Monday, November 20, 2017

Examining social structure

I don't think I actually used the terms "patriarchy" or "kyriarchy" last week, but I was nonetheless talking about them.

Both concepts are about hierarchy, but where patriarchy primarily indicates male supremacy, kyriarchy allows a more complex understanding, where there are many intersecting points of privilege and oppression. That allows us to consider not just the intersection of sexism and racism, but also concepts like ableism and capitalism.

The important thing to remember is that much of this is not conscious, but there are so many reinforcement built into the structure of society -- coming out in the workplace and education and government - that the power structure gets absorbed and perpetuated.

There is a whole entertainment and publishing industry that has reflected and reinforced that the story of straight white cisgender men is the primary story. That sounds good for straight white cisgender men, like it should be more of a problem for everyone else. There are complications.

First of all, if you view life as essentially a contest for domination, chances are that there is always someone who you can dominate if you are willing to sink really low. You can be very marginalized and still find ways to be horrible (which I cannot view as good news, but some people clearly do).

For those who are supposed to be on top, though, there is pressure to maintain. That may be threatened by women or people of color not providing sufficient deference, but it can also come from ignoring capitalism and its non-sustainable patterns. Last week's post were essentially about how this can often erupt into violence. It in no way excuses the actions of those who inflict the violence, but it is not helpful to ignore the ways in which society is sick.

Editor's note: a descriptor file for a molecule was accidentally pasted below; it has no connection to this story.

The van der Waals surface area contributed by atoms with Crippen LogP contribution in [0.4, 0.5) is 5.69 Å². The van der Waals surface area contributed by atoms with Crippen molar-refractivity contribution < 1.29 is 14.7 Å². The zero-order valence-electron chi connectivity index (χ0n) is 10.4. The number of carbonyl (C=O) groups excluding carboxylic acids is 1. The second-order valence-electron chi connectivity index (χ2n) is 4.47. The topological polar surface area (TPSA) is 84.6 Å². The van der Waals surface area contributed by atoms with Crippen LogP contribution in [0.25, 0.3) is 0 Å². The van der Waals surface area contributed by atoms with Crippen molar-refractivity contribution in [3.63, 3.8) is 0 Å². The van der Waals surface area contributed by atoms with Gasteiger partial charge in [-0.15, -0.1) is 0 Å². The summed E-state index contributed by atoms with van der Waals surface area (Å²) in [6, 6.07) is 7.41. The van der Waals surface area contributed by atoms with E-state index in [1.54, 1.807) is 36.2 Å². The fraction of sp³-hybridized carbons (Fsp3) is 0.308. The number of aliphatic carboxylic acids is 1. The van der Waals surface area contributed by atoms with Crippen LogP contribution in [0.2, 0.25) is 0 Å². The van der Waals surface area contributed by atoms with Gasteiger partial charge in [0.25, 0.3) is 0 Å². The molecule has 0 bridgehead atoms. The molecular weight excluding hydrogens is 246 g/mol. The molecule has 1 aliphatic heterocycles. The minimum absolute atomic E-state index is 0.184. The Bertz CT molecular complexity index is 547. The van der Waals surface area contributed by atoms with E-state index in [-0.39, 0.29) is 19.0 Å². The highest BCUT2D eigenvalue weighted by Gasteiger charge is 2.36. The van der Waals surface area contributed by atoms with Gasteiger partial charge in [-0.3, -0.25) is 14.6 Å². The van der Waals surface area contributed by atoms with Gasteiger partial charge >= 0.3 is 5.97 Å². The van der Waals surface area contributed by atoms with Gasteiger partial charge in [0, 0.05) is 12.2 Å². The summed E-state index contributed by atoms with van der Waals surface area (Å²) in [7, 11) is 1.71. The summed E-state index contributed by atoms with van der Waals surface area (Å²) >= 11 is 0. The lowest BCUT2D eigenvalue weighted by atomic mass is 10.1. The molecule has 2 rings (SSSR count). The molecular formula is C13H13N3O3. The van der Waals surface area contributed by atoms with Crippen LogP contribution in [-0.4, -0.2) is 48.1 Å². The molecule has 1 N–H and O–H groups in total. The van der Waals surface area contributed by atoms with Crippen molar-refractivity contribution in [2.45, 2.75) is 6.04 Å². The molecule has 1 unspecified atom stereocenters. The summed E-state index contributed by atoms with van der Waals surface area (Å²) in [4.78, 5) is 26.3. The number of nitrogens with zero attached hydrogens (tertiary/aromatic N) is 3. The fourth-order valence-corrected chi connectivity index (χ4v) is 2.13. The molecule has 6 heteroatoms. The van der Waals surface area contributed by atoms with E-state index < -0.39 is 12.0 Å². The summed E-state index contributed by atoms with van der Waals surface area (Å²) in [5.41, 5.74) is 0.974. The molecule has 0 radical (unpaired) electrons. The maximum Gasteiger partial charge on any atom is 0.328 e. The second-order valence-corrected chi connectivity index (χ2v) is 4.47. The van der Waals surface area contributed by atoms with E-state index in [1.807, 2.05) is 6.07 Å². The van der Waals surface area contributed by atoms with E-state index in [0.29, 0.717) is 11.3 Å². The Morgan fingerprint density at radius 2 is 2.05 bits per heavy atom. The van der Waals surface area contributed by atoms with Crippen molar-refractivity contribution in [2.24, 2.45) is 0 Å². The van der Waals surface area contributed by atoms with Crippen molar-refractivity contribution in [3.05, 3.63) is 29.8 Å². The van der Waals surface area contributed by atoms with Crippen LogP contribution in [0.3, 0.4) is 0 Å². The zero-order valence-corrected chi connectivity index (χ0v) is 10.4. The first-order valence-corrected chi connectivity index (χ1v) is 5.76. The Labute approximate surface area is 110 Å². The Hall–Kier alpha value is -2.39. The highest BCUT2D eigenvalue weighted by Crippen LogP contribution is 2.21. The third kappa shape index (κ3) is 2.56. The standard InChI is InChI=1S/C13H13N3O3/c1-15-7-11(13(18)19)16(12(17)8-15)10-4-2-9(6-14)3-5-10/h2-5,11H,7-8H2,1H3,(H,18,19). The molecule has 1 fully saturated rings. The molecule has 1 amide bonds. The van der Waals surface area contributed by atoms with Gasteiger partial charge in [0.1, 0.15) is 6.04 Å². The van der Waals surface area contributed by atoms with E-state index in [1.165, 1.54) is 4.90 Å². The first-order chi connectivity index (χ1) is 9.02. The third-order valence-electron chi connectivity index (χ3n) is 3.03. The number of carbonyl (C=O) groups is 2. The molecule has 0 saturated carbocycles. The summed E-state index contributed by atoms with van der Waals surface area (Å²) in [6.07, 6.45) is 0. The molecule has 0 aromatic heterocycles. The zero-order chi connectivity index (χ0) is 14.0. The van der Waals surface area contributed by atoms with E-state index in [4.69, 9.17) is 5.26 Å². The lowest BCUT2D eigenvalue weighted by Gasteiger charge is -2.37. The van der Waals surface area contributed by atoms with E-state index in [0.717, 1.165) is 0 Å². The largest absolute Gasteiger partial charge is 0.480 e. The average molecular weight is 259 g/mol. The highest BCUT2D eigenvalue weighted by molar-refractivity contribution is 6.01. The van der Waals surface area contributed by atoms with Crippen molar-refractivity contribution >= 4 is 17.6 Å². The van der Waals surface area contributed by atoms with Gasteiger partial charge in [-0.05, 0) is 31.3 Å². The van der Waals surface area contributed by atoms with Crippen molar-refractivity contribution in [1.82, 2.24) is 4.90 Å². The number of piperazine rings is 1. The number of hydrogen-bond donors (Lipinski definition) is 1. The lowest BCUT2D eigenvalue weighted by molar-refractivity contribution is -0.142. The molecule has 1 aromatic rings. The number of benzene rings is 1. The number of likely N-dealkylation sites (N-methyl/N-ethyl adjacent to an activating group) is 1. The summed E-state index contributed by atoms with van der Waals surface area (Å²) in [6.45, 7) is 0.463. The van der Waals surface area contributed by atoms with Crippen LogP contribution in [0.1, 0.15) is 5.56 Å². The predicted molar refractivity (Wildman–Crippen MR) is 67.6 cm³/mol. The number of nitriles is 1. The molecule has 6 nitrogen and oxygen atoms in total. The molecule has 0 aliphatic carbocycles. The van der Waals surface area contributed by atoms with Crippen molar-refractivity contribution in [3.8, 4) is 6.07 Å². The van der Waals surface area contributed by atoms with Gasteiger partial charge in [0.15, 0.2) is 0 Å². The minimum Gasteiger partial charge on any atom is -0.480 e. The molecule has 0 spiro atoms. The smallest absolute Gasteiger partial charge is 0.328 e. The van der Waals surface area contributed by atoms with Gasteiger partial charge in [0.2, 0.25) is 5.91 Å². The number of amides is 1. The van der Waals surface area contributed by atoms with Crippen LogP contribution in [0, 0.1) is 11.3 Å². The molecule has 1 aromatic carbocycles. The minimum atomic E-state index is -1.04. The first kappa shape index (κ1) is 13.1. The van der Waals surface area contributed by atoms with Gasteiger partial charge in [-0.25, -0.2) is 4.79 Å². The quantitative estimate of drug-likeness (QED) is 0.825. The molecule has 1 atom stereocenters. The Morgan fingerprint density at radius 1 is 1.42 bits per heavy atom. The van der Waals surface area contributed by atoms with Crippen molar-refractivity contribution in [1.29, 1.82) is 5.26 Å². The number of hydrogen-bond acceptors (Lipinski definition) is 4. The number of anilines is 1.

It is easy not to think about that, and even when you are trying to consciously think about it, there is still a lot that is unconscious and automatic (and therefore often uncomfortable when you do think about it).

We should all see that this contest for domination is horrible, right? We should see that it makes life "nasty, brutish, and short", and want to end it, but some people fight that really hard. They aren't necessarily the ones who abuse the system the most, which may make it easier for them to be content.

So I want to circle back to some points from Why Does He Do That? Inside the Minds of Angry and Controlling Men by Lundy Bancroft.

First is that people do not recognize their own issues. Bancroft has had therapy groups for controlling men. Successful completion generally takes over two years, because the mindsets are so entrenched. (There is usually some sort of court mandate that gets them there.) What was really interesting is that the men are able to recognize the problems with the behaviors that they don't do.

This is not just that those who verbally abuse see the problem with those who punch or choke, but even that they might also see the problem with someone who controls via unpredictable mood swings or surveillance. Every group member will be able to identify problems with some other members, but when called on their own, it's something they need to do: how else can they keep her in line?

Beyond that, getting to the persistence of why the group members still feel a need to control their women, Lundy points out that even thinking about equality is pretty recent. At least in the United States, women have not had the vote for a full century. I was two years old when women were able to get their own credit cards. It has only been relatively recently that there has been any legal acknowledgment of spousal rape. Even now many people don't believe it should be illegal.

It is that way along all of the vectors. The Voting Rights Act was signed in 1965 and immediately started facing challenges, which finally bore a bad fruit when part was struck down in 2013, suppressing voters and influencing this election. In September, Congress weakened the Americans with Disabilities Act, only passed in 1990.

People fight hard for the kyriarchy. People who are hurt by it still fight for it.

Over the next two posts I will present two different visions of what we can have and do. It won't cover all of the details of how we got here or how we get there, but they are visions with real life manifestations.

I believe the choice is obvious. It should be obvious.

We'll see.

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